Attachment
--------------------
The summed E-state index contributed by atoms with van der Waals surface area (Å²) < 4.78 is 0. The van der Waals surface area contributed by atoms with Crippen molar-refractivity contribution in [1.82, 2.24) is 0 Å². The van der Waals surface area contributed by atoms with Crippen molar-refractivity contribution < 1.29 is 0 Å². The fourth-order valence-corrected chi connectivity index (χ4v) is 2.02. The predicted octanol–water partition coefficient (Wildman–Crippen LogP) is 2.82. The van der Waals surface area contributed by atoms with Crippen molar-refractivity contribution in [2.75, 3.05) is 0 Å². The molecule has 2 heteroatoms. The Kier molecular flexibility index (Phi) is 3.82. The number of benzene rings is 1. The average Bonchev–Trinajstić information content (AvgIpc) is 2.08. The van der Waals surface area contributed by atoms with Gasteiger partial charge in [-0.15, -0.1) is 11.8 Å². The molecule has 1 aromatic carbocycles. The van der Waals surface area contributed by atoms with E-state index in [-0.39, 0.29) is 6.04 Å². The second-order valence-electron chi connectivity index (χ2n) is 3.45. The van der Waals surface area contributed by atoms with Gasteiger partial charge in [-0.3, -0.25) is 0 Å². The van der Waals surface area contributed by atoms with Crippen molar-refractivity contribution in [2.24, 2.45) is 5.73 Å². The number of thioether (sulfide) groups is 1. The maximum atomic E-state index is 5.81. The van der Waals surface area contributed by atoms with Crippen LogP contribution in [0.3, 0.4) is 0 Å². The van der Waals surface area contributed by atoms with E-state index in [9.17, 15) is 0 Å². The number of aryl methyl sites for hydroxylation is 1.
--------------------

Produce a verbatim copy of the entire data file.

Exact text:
The summed E-state index contributed by atoms with van der Waals surface area (Å²) < 4.78 is 0. The van der Waals surface area contributed by atoms with Crippen molar-refractivity contribution in [1.82, 2.24) is 0 Å². The van der Waals surface area contributed by atoms with Crippen molar-refractivity contribution < 1.29 is 0 Å². The fourth-order valence-corrected chi connectivity index (χ4v) is 2.02. The predicted octanol–water partition coefficient (Wildman–Crippen LogP) is 2.82. The van der Waals surface area contributed by atoms with Crippen molar-refractivity contribution in [2.75, 3.05) is 0 Å². The molecule has 2 heteroatoms. The Kier molecular flexibility index (Phi) is 3.82. The number of benzene rings is 1. The average Bonchev–Trinajstić information content (AvgIpc) is 2.08. The van der Waals surface area contributed by atoms with Gasteiger partial charge in [-0.15, -0.1) is 11.8 Å². The molecule has 1 aromatic carbocycles. The van der Waals surface area contributed by atoms with E-state index in [-0.39, 0.29) is 6.04 Å². The second-order valence-electron chi connectivity index (χ2n) is 3.45. The van der Waals surface area contributed by atoms with Gasteiger partial charge in [-0.3, -0.25) is 0 Å². The van der Waals surface area contributed by atoms with Crippen molar-refractivity contribution in [2.24, 2.45) is 5.73 Å². The number of thioether (sulfide) groups is 1. The maximum atomic E-state index is 5.81. The van der Waals surface area contributed by atoms with Crippen LogP contribution in [0.3, 0.4) is 0 Å². The van der Waals surface area contributed by atoms with E-state index in [9.17, 15) is 0 Å². The number of aryl methyl sites for hydroxylation is 1.